As we discussed in How to Prepare a Crisis Communication Plan for Your Church, developing a crisis communication plan is an important part of mitigating the negative effects of a crisis whether it be abuse, adultery, fire, murder, theft or natural disaster.
But there is more to it than that. While nobody wants to face a crisis, crises often provide a unique opportunity to inject the love and hope of Jesus into a tragic situation.
When Hurricane Katrina devastated the Gulf Coast, hundreds of thousands of people lost everything. Local and federal government agencies were widely criticized for their inability to help those in need. The eye of Katrina passed over Waveland, MS and destroyed nearly every building in the area, including every church building. So, leaders from Christian Life Church of Orange Beach, AL set up in a Kmart parking lot and began serving meals to those in needs in what became known as Camp Katrina.
While phone and Internet service was extremely difficult to come by, they got the word out about what they were doing. Emergency supplies began pouring in. They coordinated with churches all around the country who began sending teams to help. Together, they served as many as 5,000 meals a day, distribute tons of dry goods through a giant make-shift food bank, and provided much clothing.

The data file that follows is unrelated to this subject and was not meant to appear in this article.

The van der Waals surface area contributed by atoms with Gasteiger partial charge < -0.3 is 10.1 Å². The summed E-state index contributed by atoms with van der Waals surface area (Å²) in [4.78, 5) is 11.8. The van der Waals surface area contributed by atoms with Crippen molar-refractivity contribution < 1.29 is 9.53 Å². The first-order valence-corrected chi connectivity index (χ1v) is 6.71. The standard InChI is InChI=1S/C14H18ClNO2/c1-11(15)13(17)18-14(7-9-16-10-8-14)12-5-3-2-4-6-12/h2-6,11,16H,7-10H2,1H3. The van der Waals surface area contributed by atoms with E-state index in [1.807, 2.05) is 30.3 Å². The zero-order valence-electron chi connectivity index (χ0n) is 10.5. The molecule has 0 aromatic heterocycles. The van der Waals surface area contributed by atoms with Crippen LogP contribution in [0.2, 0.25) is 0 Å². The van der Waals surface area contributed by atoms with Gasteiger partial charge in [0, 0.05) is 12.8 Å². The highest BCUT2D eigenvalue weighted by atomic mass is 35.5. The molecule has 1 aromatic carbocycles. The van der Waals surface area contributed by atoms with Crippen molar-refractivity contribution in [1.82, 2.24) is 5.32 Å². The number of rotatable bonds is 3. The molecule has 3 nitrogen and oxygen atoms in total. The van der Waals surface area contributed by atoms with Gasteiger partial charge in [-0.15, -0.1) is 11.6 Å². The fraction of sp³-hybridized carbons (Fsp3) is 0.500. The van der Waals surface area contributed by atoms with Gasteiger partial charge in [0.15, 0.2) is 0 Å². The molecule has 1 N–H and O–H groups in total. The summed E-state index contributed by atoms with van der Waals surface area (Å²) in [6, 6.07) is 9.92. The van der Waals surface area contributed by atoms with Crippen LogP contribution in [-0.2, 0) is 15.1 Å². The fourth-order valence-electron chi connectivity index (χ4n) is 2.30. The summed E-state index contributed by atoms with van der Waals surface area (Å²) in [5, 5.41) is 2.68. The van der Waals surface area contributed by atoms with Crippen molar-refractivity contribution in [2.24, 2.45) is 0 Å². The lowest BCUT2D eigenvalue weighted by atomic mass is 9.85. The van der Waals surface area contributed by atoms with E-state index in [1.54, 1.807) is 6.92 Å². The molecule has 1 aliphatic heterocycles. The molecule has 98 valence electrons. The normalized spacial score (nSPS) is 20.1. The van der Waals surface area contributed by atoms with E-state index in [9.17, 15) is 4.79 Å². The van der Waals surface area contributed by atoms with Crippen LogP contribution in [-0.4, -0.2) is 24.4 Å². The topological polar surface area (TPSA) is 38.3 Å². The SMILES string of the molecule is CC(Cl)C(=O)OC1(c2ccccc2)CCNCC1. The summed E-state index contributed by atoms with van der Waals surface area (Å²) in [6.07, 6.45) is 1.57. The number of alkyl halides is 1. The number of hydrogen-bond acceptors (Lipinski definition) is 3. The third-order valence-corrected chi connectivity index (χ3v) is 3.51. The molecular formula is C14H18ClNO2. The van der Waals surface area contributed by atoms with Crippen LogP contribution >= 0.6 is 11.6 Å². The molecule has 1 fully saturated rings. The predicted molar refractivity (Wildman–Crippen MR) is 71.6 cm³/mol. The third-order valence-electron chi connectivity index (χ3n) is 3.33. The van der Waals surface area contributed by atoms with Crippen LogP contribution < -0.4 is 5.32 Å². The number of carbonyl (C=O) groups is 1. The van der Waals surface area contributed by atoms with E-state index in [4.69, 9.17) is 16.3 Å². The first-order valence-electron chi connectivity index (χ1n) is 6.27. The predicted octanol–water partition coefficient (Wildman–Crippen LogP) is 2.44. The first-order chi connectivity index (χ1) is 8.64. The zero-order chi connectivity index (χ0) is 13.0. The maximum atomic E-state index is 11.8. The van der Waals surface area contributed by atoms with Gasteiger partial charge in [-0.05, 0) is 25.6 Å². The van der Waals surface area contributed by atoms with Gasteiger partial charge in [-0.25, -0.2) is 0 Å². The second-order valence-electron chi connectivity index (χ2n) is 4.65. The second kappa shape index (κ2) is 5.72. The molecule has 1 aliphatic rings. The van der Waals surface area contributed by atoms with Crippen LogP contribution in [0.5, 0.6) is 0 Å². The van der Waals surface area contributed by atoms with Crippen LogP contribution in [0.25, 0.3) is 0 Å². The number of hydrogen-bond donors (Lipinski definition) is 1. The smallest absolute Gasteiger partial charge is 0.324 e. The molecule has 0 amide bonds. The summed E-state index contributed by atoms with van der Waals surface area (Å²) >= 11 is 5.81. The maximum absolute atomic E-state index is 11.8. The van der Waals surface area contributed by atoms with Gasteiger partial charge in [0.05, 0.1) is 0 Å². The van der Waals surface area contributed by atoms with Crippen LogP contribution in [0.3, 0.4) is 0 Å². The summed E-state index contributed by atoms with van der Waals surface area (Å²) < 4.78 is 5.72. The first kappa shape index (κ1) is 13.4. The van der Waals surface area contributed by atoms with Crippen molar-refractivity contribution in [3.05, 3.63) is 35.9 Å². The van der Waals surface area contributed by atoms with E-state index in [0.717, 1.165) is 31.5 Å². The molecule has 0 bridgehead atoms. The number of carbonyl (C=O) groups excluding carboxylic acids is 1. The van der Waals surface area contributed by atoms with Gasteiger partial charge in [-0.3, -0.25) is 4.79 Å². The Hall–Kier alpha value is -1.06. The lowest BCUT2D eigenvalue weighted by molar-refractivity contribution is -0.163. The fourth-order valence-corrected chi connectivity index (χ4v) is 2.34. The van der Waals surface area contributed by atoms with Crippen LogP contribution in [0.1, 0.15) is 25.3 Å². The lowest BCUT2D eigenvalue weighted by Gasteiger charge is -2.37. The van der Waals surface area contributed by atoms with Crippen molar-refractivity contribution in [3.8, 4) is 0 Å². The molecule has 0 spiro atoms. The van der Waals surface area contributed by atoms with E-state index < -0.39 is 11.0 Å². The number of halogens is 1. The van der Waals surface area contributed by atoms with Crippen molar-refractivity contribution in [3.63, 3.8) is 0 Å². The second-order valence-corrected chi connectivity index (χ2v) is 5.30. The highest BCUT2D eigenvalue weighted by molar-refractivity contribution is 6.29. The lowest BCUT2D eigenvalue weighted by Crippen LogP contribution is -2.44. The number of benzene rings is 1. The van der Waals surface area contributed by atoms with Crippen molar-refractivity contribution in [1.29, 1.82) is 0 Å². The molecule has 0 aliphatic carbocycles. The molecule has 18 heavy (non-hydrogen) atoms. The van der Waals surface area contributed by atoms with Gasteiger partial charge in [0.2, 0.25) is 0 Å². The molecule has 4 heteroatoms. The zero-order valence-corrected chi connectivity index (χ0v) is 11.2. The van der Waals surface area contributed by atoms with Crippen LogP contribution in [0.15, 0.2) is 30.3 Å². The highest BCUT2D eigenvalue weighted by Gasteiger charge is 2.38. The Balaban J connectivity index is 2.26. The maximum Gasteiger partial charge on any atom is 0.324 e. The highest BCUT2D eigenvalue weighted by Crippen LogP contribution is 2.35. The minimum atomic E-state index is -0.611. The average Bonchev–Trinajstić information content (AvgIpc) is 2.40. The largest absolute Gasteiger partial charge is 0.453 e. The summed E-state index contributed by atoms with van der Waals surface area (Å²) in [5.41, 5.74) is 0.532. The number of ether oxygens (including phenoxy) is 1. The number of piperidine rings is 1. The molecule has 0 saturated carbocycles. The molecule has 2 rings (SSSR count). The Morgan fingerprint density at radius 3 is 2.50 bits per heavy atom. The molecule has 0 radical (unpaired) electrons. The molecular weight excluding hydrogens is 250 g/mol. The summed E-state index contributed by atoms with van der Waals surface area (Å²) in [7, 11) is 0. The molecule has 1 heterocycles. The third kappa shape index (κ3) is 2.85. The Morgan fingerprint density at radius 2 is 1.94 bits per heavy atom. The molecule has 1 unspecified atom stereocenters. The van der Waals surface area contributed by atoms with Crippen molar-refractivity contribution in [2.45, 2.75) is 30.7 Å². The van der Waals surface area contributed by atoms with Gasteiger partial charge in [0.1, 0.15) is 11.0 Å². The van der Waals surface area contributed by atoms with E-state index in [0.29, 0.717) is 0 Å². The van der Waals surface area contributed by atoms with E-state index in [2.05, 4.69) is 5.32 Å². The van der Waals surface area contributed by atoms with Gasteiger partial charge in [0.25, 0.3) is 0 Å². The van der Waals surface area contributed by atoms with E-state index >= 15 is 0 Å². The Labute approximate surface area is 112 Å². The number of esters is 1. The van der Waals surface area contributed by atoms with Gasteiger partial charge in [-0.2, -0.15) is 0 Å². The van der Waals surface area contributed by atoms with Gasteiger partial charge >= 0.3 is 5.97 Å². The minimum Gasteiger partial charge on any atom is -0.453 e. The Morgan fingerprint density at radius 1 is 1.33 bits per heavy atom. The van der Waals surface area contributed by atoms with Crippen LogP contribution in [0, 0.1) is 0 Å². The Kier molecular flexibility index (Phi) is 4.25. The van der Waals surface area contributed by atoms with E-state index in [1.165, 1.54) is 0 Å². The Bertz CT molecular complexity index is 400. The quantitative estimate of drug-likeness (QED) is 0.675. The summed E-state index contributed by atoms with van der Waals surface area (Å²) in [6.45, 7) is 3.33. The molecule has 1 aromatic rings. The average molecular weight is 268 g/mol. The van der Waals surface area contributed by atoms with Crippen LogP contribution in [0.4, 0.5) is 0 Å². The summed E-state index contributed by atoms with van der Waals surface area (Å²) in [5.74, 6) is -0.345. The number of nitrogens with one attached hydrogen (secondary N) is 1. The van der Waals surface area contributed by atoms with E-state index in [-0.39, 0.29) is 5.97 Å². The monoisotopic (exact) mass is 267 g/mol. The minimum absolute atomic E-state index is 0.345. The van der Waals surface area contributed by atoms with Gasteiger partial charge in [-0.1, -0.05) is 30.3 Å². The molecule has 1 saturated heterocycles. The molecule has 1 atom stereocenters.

They also prayed with people, held nightly worship services and provided the hope that only comes from God.
Actually, I should say “we…” because I was one of those who served with a team from my church.
Christian Life Church did an amazing job turning the Katrina crisis into an opportunity.
They acted quickly and courageously. They also communicated very openly and effectively:
- They coordinated tons of supplies being delivered by semis every day. Plus generators, fuels, water filtration systems and more.
- They coordinated with dozens of short-term serving teams like the one from my church.
- They spoke with anyone in the media who would listen.
- Word of Camp Katrina spread through their denomination communications.
- While this took place in 2005 before the rise of social media, they got computers and Internet connections set-up so people could coordinate via email. Our team blogged stories and photos as our families and friends prayed and posted comments of encouragement.
While no crisis communication plan could have prepared the leaders of Christian Life Church for everything that took place, going into with the mindset that communication was critical rather than an afterthought or something to squeeze in when time allowed made all the difference in turning this crisis into an opportunity to communicate the love and hope of Jesus.
Be sure to check out NextChurch.tv’s: Master Class 026: How to Prepare a Crisis Communications Plan for Your Church with Meredith Gould
(Yes, that is a younger, gotee-less me on the left serving along side my friend Tim Walters.)
What communication principles and lessons have you learned from dealing with or observing crises?
What preparations, action or attitudes do you think are essential to turning a crisis (natural disaster or otherwise) into an opportunity?